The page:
STATE of Connecticut v. Harris CLARK.
The defendant, Harris Clark, appeals from the judgment of conviction, rendered after a court trial, of larceny in the second degree in violation of General Statutes § 53a-123 (a)(3) 1 and assault in the second degree in violation of General Statutes § 53a-60 (a)(2).2 On appeal, the defendant claims that the information filed against him was constitutionally defective in that he proceeded to trial without adequate notice of (1) the state's theory of liability on the charge of assault in the second degree and (2) the precise date on which the crimes charged were alleged to have been committed. We affirm the judgment of the trial court.
The following facts are relevant to our resolution of the defendant's appeal. On June 11, 1999, the victim, Frederick Tyson, left his home at 749 Winchester Avenue in New Haven and went to B & K Market, also on Winchester Avenue, to purchase some groceries and cigarettes. As Tyson received his change from the cashier, the defendant grabbed it from his hand. Tyson immediately snatched the change back from the defendant and reached for his groceries. The defendant then took a metal bicycle kickstand from his pocket and hit Tyson on the head. At approximately 4:30 p.m., Officer Patricia Helliger of the New Haven police department arrived on the scene and found the victim bleeding from his head. Soon thereafter, emergency medical personnel arrived and treated the victim at the scene for a one inch laceration to the head. He did not require hospitalization.
The defendant subsequently was arrested and charged with robbery in the second degree,3 larceny in the second degree 4 and assault in the second degree. After a trial by the court, the defendant was acquitted of the charge of robbery in the second degree, but was convicted of larceny in the second degree and assault in the second degree.5 Following his conviction, the defendant pleaded guilty to a violation of his probation. He received a total effective sentence of eight years imprisonment. This appeal followed.
The defendant first claims that the third count of the second long form information charging him with assault in the second degree violated his constitutional right to fair notice.6 In support of his claim, the defendant proffers two arguments. First, he argues that the specific acts alleged against him informed him of the charge of assault in the first degree, requiring proof of the element of “serious physical injury” caused by the use of a dangerous instrument. General Statutes § 53a-59 (a)(1).7 Second, he argues that the state produced evidence of “simple physical injury” only and that it charged him with two distinct crimes when it made a reference to § 53a-60 (a)(1) and (2) in the third count of the long form information. The defendant argues that the reference to those two disjunctively related theories of liability for assault in the second degree made the information fatally defective because it failed to inform him of the specific charge against him. The state counters that because the defendant was at all times provided with the statutory provision charging assault in the second degree, and because that is a lesser offense included with the crime of assault in the first degree, he was provided with sufficient notice of the charge of assault in the second degree. We agree with the state.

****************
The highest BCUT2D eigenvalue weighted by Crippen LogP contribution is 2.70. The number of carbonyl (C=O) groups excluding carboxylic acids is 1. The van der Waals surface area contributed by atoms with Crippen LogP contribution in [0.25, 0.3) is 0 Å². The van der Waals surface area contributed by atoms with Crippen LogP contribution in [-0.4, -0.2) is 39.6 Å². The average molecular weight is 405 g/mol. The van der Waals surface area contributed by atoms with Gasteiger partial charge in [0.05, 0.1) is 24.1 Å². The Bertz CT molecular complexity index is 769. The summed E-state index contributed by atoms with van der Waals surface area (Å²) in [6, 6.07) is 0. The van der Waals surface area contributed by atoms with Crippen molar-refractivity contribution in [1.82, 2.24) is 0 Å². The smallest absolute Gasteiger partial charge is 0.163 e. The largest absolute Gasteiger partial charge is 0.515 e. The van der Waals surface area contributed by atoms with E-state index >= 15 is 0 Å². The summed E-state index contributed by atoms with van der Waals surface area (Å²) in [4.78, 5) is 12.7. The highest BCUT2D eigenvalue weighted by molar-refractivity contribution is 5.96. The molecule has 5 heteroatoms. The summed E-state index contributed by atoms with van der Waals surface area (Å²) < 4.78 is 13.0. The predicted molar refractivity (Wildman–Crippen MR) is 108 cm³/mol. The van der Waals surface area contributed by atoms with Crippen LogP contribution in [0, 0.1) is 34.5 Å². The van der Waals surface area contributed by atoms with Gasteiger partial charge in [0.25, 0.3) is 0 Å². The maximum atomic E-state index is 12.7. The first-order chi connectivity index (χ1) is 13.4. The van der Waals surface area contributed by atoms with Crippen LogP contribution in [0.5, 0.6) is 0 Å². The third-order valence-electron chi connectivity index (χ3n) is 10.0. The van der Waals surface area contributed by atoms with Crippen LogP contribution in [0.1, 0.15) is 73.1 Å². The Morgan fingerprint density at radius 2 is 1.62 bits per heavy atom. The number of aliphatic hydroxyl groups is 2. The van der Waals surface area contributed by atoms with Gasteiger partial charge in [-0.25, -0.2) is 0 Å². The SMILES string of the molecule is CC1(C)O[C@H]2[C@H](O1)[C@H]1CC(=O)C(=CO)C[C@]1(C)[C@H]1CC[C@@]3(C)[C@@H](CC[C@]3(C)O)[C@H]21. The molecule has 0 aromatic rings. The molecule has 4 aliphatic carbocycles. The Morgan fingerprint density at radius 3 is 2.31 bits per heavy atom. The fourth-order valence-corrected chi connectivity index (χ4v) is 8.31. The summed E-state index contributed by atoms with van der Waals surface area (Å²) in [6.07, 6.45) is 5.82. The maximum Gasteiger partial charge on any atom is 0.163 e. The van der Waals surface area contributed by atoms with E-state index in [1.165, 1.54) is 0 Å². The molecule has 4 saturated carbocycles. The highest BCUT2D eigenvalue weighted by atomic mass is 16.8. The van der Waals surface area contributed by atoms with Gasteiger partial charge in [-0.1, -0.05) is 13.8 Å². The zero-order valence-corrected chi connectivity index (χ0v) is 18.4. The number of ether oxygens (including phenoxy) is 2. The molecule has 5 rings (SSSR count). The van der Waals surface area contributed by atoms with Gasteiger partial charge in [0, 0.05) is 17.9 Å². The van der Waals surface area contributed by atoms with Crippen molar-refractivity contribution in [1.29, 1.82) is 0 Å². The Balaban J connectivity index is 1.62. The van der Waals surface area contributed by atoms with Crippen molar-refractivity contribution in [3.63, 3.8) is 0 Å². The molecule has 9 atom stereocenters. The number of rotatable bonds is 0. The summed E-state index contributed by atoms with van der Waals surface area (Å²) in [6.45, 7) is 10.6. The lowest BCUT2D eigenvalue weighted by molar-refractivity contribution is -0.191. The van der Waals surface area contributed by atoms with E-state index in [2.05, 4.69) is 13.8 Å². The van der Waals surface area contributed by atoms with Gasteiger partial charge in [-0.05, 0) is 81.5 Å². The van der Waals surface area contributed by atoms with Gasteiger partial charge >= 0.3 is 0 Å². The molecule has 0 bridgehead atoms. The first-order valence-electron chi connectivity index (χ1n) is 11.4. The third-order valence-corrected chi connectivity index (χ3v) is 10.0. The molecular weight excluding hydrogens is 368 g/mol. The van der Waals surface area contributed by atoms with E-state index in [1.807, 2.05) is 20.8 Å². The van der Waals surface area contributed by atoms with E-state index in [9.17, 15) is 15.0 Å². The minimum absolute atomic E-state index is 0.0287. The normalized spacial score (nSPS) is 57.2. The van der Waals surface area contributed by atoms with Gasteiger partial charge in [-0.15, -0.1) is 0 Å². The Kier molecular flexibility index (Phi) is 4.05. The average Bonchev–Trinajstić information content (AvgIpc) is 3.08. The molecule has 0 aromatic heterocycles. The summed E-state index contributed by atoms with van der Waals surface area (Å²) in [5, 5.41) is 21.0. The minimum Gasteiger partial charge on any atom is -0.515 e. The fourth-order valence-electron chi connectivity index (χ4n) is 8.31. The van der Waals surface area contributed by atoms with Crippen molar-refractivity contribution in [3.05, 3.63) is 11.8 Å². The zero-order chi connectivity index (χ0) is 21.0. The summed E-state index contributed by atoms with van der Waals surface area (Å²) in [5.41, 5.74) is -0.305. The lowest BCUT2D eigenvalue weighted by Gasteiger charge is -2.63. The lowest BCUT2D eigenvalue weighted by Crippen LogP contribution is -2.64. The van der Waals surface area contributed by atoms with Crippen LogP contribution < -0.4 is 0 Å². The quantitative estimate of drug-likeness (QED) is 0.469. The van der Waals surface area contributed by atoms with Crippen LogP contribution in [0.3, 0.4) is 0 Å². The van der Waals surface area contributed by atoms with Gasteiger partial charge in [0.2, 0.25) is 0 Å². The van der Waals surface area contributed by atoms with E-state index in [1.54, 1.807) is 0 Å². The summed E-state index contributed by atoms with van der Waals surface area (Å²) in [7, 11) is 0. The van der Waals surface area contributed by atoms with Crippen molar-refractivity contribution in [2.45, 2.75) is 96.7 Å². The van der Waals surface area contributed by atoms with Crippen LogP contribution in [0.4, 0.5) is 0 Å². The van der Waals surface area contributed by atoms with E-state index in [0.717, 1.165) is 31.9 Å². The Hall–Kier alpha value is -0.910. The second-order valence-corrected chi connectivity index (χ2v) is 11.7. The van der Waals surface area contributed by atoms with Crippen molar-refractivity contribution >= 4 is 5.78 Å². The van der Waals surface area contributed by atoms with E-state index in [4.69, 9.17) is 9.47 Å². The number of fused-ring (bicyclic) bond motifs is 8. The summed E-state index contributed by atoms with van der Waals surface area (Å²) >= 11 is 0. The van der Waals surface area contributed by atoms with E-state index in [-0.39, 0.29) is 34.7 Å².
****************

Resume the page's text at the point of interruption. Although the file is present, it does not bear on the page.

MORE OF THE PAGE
As a preliminary matter, we note that because the defendant did not raise his claim at trial, it is unpreserved. The defendant contends, however, that his claim nonetheless is reviewable under State v. Golding, 213 Conn. 233, 239-40, 567 A.2d 823 (1989), or the plain error doctrine. Practice Book § 60-5.8
“At the outset, we note our standard of review for unpreserved claims of error. Generally, to obtain appellate review for a claim of trial court error, a defendant must raise the issue by objecting at trial․ Only under the most exceptional circumstances will an appellate court permit the review of a claim of error that is not so preserved․
“That standard, although preclusive, serves critical policy objectives․ Otherwise [a defendant] would be permitted to lie by and speculate upon the chances of a verdict and only raise an issue of error observed during trial in the event that the result is not favorable․ The ‘exceptional circumstances' doctrine creates an incentive to assert claims of error at trial while the court still has the opportunity to correct any error.” (Citations omitted; internal quotation marks omitted.) State v. Marrero, 66 Conn.App. 709, 716, 785 A.2d 1198 (2001).
We first turn to the defendant's claim that review is warranted under Golding. Our Supreme Court stated in Golding that “a defendant can prevail on a claim of constitutional error not preserved at trial only if all of the following conditions are met: (1) the record is adequate to review the alleged claim of error; (2) the claim is of constitutional magnitude alleging the violation of a fundamental right; (3) the alleged constitutional violation clearly exists and clearly deprived the defendant of a fair trial; and (4) if subject to harmless error analysis, the state has failed to demonstrate harmlessness of the alleged constitutional violation beyond a reasonable doubt. In the absence of any one of these conditions, the defendant's claim will fail. The appellate tribunal is free, therefore, to respond to the defendant's claim by focusing on whichever condition is most relevant in the particular circumstances.” (Emphasis in original.) State v. Golding, supra, 213 Conn. at 239-40, 567 A.2d 823. “The first two prongs of Golding address the reviewability of the claim, and the last two involve the merits of the claim.” (Internal quotation marks omitted.) State v. Silva, 65 Conn.App. 234, 240, 783 A.2d 7, cert. denied, 258 Conn. 929, 783 A.2d 1031 (2001).